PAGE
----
Hey man, you owe me!

President Obama’s now infamous “You didn’t build that” speech offered up two worldviews that betray his social-collectivist tendencies. The President engaged in a non-sequitur fallacy in his effort to establish the validity of two falsehoods by invoking a truism that is best embodied in the quote of Isaac Newton, “If I have seen further, it is by standing on the shoulders of giants.” That is to say, we owe our entire standard of living to the countless billions that came before us. Each new innovation relies on the tools and knowledge of prior generations. No one builds anything in a vacuum. The President falsely presumes that societal advancement is necessarily impossible without government involvement (e.g. building roads and schools). This presumption rests on the notion that absent government it would simply never occur to the simpletons in society to build a road, a bridge, a school, or to pursue research. We are but helpless babes that require the gentle guidance of our wise overlords.

Upon the (false) precept that government must play an integral role in society he now presumes this establishes a basis to conclude that society (the people) are morally obligated to pay government whenever, however and in whatever arbitrary amount deemed appropriate by government. More abstractly he is saying that because party A did something for party B then it is permissible for party A to unilaterally impose an open ended arbitrary obligation onto party B in perpetuity. This is little different than a drug dealer who showers gifts on a kid for a few years and then expects that kid to return the favors by doing anything that is asked: “Hey man, you owe me!”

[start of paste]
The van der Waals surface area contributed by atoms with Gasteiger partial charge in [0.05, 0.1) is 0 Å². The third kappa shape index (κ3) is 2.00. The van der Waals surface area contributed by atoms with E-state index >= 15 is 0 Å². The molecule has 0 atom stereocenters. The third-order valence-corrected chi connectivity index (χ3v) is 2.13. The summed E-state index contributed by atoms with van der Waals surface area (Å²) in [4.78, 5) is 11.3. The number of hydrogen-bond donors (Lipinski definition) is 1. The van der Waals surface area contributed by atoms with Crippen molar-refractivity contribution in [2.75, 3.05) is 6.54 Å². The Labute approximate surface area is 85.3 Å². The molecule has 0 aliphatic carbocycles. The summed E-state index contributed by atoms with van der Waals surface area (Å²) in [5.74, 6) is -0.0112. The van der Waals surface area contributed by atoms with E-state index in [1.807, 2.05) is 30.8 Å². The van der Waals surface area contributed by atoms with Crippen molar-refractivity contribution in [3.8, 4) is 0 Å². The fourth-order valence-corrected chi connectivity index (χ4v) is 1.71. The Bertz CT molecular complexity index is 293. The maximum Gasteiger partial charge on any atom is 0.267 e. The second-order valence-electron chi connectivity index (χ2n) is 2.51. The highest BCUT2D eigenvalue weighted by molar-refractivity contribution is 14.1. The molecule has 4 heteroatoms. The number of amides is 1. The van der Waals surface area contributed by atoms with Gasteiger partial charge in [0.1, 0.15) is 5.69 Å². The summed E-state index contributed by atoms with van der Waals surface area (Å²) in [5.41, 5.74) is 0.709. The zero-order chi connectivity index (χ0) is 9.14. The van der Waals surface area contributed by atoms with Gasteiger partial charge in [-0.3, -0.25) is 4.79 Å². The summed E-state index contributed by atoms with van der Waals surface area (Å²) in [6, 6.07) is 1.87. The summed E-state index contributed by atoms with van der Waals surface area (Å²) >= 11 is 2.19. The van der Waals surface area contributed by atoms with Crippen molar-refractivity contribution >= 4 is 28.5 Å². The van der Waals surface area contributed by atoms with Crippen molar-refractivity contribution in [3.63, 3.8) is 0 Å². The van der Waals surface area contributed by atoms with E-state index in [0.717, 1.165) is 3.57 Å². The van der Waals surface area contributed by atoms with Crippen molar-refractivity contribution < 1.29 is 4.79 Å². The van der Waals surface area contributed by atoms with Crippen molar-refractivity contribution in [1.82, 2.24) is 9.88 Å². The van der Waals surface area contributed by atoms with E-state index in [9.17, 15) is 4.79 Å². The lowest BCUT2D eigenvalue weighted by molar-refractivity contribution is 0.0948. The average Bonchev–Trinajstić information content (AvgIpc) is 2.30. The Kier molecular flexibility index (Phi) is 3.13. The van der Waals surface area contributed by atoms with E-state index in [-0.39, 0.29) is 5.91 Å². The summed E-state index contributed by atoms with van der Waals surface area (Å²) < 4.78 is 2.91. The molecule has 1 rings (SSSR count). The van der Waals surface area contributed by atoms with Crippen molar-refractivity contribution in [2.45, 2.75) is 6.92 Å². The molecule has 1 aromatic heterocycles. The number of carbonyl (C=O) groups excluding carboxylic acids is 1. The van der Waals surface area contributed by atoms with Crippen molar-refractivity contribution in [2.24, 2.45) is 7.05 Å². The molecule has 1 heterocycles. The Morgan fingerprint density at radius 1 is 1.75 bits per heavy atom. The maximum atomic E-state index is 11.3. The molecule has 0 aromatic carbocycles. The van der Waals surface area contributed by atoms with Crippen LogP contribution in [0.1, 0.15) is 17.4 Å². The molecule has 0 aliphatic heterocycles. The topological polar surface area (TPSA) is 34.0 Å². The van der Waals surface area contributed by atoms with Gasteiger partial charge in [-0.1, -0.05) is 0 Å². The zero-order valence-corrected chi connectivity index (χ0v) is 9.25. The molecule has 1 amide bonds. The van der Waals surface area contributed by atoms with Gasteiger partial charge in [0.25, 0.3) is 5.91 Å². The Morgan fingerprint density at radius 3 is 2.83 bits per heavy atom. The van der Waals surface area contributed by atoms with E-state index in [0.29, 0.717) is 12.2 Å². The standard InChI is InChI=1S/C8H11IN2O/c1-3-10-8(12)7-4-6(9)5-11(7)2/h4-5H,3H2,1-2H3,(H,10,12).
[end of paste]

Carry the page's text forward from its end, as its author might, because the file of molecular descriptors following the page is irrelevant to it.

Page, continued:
The President’s fatal conceit is in believing that because government plays a tangential role in producing some societal goods it must then follow that government has the right to erect a barrier to the collective goods of society that may only be breached by accepting the necessity of an arbitrary debt obligation (taxes) to that gatekeeper (government). We do not owe any particular group or individual in society anything as a consequence of something they did or are doing. If that were so then perhaps we should pay taxes to GE as well for all the things they have produced that benefit society.

The only barrier to society’s goods is a natural one: our ability to produce goods or services that society values. If we desire to take something out of society’s pot of goods, we must first deposit something equivalent to the value that we wish to withdraw. Money is merely a claim ticket to the value put in the pot; it gives us the right to withdraw that value later (which is why counterfeiters and thieves are reviled, they withdraw without putting anything in). Conspicuous consumption must be preceded by conspicuous production. Taxes represent confiscation of our withdrawal rights that are diverted to government favored industries or classes of individuals. Government puts nothing in the pot; it simply forces us to pay for things we don’t want or to overpay for things we might want. Government’s limited role in society cannot justify arbitrary taxation with specious appeals to “fair share” (an objective definition for which you will have as much success in extracting from a progressive as you will in nailing Jello to a wall.)